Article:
Wednesday, August 4, 2010

[Novel Review] Repo Men

Formerly The Reposession Mambo by Eric Garcia

This was recently a big-deal movie starring Jude Law, Forest Whitaker and Liev Schreiber that... actually didn't do all that great in the theaters. Which is a shame, because the marketing campaign for it was really awesome and had me super-psyched to see it. I still haven't seen it, but as I was kicking around the Internet I saw time and again that the novel the movie was based on - originally titled "The Repossession Mambo" was really good, so I picked it up and read it.

And boy was it! It's a really unique and very interesting book, particularly because of the non-linear way Garcia writes it. The basic premise is that in the not-terribly-distant future artificial organs (called "artiforgs" in the novel) have been raised to a high art form. They're sleek, powerful, incredibly easy to install (there was never any mention of rejection, infection or complications from even the most extreme organ replacements), and not only do they work better than the originals, they can have added features. For instance, your artificial liver could also be a music-player, and your eye could give you night-vision or just display your calendar.

Where the setting gets sinister is that the artiforgs are incredibly expensive and the loans necessary to procure one are offered at prohibitively high rates of interest - upwards of 30-40%. As a result, defaults are not only common, they're expected as people drive themselves to financial ruin in order to afford their life-giving organs. Once they fail to make their payments, the contract states that the organs can be reclaimed - brutally, with death as the certain result. Hence the name of the movie - Repo Men.

The novel (and the movie, of course) tells the story of one of these Repo men. He's one of the best, too - a cold-hearted professional who goes through his targets with literally surgical precision, reclaiming the valuable organs so they can be refurbished and re-sold. He also goes through wives at an alarming rate - he's really alone in his life, except for his job and his best friend. A friend who is, of course, his partner in reclaiming artiforgs.

Garcia's storytelling technique in Repo Men is fascinating and not one I'd want to see very often. Instead of telling the tale of Remy growing from a youth to a soldier and then to a repo man, he jumps around, back and forth and all over Remy's fragmented life. The guy's really a mess - he loves nothing, he's got no life outside his job, and he can't connect with anyone outside that job. All of that becomes a major problem for him when his own heart is damaged during a repossession and, naturally, he defaults on the outrageous payments and has to go on the run from his own people.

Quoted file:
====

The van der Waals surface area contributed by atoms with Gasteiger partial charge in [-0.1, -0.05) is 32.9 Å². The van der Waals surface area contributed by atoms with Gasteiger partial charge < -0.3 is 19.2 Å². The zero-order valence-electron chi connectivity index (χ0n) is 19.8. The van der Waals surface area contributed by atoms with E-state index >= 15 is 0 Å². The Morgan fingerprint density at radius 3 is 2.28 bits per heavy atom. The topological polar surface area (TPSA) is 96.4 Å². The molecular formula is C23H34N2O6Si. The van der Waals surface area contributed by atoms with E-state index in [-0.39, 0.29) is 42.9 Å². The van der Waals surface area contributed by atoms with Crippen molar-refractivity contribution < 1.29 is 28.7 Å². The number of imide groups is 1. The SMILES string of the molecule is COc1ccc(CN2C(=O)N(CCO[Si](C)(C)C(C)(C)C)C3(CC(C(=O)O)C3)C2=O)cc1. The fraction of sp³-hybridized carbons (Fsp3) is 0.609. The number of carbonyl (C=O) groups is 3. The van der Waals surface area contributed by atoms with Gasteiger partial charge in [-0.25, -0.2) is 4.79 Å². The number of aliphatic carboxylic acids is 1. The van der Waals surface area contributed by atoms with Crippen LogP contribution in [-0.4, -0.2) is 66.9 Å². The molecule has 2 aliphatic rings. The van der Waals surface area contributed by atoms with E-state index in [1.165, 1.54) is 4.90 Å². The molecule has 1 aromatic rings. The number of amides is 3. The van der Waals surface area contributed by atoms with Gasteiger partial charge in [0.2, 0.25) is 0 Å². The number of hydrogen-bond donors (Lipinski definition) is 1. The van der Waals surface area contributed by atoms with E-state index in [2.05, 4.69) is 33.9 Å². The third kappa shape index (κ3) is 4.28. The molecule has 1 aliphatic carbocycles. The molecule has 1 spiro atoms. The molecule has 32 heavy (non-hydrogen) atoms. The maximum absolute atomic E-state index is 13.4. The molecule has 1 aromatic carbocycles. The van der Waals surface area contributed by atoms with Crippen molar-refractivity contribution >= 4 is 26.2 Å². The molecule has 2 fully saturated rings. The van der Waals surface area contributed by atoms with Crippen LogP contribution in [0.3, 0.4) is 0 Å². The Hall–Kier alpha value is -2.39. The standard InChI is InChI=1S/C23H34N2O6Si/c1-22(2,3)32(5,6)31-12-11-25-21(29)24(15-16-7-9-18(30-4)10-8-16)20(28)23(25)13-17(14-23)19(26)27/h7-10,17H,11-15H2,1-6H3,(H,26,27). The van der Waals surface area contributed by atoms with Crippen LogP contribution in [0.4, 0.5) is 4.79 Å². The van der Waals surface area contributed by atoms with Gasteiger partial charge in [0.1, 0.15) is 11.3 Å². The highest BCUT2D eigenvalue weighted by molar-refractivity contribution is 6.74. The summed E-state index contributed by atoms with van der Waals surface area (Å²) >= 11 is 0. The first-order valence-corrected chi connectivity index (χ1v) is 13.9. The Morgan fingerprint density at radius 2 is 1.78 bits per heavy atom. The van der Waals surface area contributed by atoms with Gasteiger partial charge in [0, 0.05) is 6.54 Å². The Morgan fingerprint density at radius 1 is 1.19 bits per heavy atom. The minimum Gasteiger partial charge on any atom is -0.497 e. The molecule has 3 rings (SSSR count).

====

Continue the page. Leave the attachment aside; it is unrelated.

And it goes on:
As a sci-fi nut, the technology is often the most interesting part of a story like this, but it's really not what Garcia was writing about. The whole focus of his novel began with the notion of repossession and the question of what happens when the item being repossessed isn't just a car or some furniture, but it's an integral, life-sustaining part of you. He then wraps around that premise the life of a man that's as empty and meaningless and ultimately destructive as those very artiforgs he works with. In the novel, there are people who need their artiforgs because of loss to accident or disease, but Garcia doesn't focus on them. Instead, most of Remy's victims bought their high-end organs because they were upgrades to their natural flesh or because they were unable to control their drinking or their weight and so destroyed their original organs through self-abuse. His point, I think, was that these people were as artificial as their new organs, and didn't really deserve to have them. I mean, how crazy would you have to be to have surgery to replace a perfectly functional, natural organ with an upgrade when the risk is that it will drain your finances and result with your organ being ripped from your body on your livingroom floor?

For me, the premise was in several ways as artificial as the organs. For starters, it seems to me much more plausible that cloned or otherwise "grown" organs will become commonplace well before high-tech metal monstrosities like those in the book. In addition, the legions of sheep going to the slaughter seems preposterous to me - I can buy the notion that the government could be "bought" by the powerful and wealthy artiforg manufacturer's lobby into passing laws allowing for usurious interest rates and contracts resulting in guaranteed death upon default. And I can also buy the notion of a society where the quest for artificially-enhanced and extended life would inure people to the consequences. But I couldn't buy them both together for whatever reason, and it just struck me as implausible that western society would blithely accept both financial ruin and rampant executions in the name of artificially-enhanced organs and longevity.

Still, watching Remy grow into a heartless professional and then seeing him finally try to grow into a person once that hard heart of his was replaced with an artificial one was an entertaining, even gripping read. As I said above, I wouldn't want to read very many novels that jump around the way this one did, but it fit the nature of the protagonist's existence even as it fit with the "mambo" style of dance in the original title - shifting back and forth, back and forth, ba-dump, ba-dump, ba-dump. Like a heartbeat.

Repo Men was a good, solid and entertaining read that touched on issues of human emotion, the need for a meaningful life beyond your job, the fragility of the human form, and the struggle to maintain one's humanity in an increasingly harsh and brutal world. I enjoyed reading it and rate it a B.

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